Diana earned her PhD and PharmD with distinction in the field of Medicinal and Pharmaceutical Chemistry at the Universidade do Porto. She is an accomplished oncology scientist with 10+ years of experience in developing and managing R&D projects and research staff directed to the development of small proteins fit for medical use.
- Experimental Therapies
- AlphaNine SD
- Bebulin VH
- FEIBA VH Immuno
- HEMOFIL M
- Kogenate FS
- NovoSeven RT
- Roctavian (ValRox)
Hemgenix® (etranacogene dezaparvovec-drlb) is a gene therapy commercialized by CSL Behring that is indicated for the treatment of adult patients with hemophilia B who are undergoing factor IX (FIX) prophylaxis therapy, have a history of life-threatening hemorrhage, or experience repeated, serious, spontaneous bleeding events.1
Hemophilia B is an inherited disease derived from mutations in the gene coding for FIX. FIX is a protein that is mainly produced in the liver and is involved in blood clot formation. Patients with hemophilia B are at risk of experiencing bleeding events, most often into the joints, which can result in degenerative joint disease. Bleeds can also occur in internal organs, which can be painful.2,3
Hemgenix was approved by the US Food and Drug Administration (FDA) in November 2022, and it is the first gene therapy available for patients with hemophilia B.3
Mechanism of Action and Use of Hemgenix
The standard of care for patients with hemophilia B is life-long prophylactic therapy with FIX.2 These infusions of FIX aim to temporarily replace or supplement low levels of the blood clotting factor. Although this is an effective treatment, it requires lifelong infusion schedules and patients can still suffer from spontaneous bleeding events, joint damage, and pain.3
Hemgenix is an adeno-associated viral (AAV) vector-based gene therapy that is administered in a single dose via an intravenous infusion. This drug is a nonreplicating recombinant AAV serotype 5 (AAV5) that, once administered, targets liver cells to deliver a copy of the gene that encodes the Padua variant of the human coagulation FIX.1 A single administration of Hemgenix, with the delivery of genetic instructions to the cells, enables patients to keep producing stable levels of FIX proteins that are 5 to 8 times more active. By this mechanism, Hemgenix can help decrease the risk of bleeding events.3
Eligibility to receive Hemgenix is determined by testing the presence of FIX inhibitors in the blood. The recommended dose of Hemgenix is 2×1013 genome copies/kg (or 2 mL/kg). The administration of this medication should occur after dilution with 0.9% sodium chloride, and patients should be monitored for infusion reactions during administration and for at least 3 hours after.1
Liver enzyme levels in the blood may elevate with Hemgenix administration and therefore require close monitoring to avoid hepatotoxicity. Patients carrying pre-existing risk factors for hepatocellular carcinoma also require monitoring via abdominal ultrasound screening and alpha-fetoprotein (AFP) levels.1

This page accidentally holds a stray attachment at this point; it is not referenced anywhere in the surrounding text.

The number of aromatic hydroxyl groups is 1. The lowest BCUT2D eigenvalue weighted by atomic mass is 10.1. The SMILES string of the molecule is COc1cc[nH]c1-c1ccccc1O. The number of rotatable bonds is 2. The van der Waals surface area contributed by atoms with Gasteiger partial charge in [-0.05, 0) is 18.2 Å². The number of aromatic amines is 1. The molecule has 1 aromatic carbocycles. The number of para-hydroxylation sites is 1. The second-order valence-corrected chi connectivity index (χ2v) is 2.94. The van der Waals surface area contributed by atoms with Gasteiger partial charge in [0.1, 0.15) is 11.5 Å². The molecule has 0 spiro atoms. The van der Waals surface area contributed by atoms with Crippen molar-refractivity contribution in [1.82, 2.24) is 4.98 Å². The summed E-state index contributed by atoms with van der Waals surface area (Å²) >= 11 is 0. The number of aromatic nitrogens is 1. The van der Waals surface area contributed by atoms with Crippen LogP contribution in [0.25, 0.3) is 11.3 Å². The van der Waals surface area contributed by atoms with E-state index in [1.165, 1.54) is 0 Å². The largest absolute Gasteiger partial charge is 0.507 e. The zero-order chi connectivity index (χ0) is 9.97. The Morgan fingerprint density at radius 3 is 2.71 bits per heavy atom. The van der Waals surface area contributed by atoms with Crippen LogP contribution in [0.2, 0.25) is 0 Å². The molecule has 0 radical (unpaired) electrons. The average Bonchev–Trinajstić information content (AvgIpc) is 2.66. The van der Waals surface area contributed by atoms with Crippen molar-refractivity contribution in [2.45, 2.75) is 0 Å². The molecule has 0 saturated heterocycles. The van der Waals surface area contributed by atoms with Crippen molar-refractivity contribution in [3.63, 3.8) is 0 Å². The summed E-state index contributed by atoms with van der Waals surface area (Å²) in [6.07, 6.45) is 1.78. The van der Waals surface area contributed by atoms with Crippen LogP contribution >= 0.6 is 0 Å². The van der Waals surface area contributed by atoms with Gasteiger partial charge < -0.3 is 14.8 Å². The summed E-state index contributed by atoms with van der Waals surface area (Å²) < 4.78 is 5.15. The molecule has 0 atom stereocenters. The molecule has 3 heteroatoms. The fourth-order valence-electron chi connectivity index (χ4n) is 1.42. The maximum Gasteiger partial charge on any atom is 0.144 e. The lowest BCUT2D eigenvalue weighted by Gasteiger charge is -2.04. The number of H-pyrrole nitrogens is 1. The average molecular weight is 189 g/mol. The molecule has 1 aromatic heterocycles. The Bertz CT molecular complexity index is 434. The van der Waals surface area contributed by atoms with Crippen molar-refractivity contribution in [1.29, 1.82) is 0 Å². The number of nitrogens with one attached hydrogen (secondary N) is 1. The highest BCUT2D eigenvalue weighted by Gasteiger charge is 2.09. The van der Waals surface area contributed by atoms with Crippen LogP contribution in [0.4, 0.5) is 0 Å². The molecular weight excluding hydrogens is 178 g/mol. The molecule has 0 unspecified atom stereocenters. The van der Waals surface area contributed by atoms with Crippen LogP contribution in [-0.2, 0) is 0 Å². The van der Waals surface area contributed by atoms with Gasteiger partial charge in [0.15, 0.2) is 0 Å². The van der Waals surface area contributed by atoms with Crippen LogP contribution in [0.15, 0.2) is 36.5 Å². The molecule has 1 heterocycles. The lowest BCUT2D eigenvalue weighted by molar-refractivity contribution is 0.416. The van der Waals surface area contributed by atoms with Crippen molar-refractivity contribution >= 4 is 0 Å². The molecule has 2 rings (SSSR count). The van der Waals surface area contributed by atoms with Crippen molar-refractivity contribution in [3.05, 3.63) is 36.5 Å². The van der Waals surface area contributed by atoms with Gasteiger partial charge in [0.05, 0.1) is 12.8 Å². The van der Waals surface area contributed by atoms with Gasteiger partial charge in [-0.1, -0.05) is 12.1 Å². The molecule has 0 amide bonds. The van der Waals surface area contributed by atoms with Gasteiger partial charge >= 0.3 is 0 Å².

In addition to infusion-related reactions, common adverse reactions following Hemgenix administration include elevated liver enzymes, headache, flu-like symptoms, fatigue, and malaise.1
Hemgenix in Clinical Trials
A phase 2b clinical trial was conducted to confirm FIX activity deriving from Hemgenix (NCT03489291).4 This study showed that Hemgenix was well tolerated, leading to an increase in FIX activity (>40% after 26 weeks), cessation of bleeds, and no need for FIX replacement despite the presence of pre-existing anti-AAV5 neutralizing antibodies.5
A planned interim analysis following the phase 2b study has been recently reported, supporting the stable and durable expression of endogenous FIX within a normal range and over a 3-year period in these patients.2
The approval of Hemgenix followed the results of the phase 3 clinical trial HOPE-B (NCT03569891).6 This is an ongoing, multinational, open-label, single-arm trial designed to study both the safety and efficacy of Hemgenix. HOPE-B enrolled adult patients with hemophilia B who required prophylactic treatment with FIX. Patients were initially included in a prospective observational study for at least 6 months. During this period, 54 patients continued with their standard of care, which allowed investigators to determine the baseline annualized bleeding rate (ABR). Following the observational period, patients received a single dose of Hemgenix at the recommended dose and were scheduled for follow-ups for up to 5 years. Efficacy evaluation was based on data reported up to 18 months after treatment in 53 patients.1
Results from the phase 3 trial reported an estimated mean ABR between months 7 and 18 of 1.9 bleeds/year following Hemgenix treatment compared to 4.1 bleeds/year reported in the observational period.1 There were no reports of serious adverse reactions or any observed development of inhibitors to FIX.3
1. Hemgenix. Prescribing information. CSL Behring LLC; 2022. Accessed December 19, 2022.
2. von Drygalski A, Gomez E, Giermasz A, et al. Stable and durable factor IX levels in hemophilia B patients over 3 years post etranacogene dezaparvovec gene therapy. Blood Adv. Published online December 9, 2022. doi:10.1182/bloodadvances.2022008886
3. uniQure announces FDA approval of first gene therapy for adults with hemophilia B. News release. uniQure; November 22, 2022.
4. Dose confirmation trial of AAV5-hFIXco-Padua. ClinicalTrials.gov. April 5, 2018. Updated June 16, 2022. Accessed December 19, 2022.
5. Von Drygalski A, Giermasz A, Castaman G, et al. Etranacogene dezaparvovec (AMT-061 phase 2b): normal/near normal FIX activity and bleed cessation in hemophilia B. Blood Adv. 2019;3(21):3241-3247. doi:10.1182/bloodadvances.2019000811
6. HOPE-B: trial of AMT-061 in severe or moderately severe hemophilia B patients. ClinicalTrials.gov. June 26, 2018. Updated October 10, 2022. Accessed December 19, 2022.
Reviewed by Harshi Dhingra, MD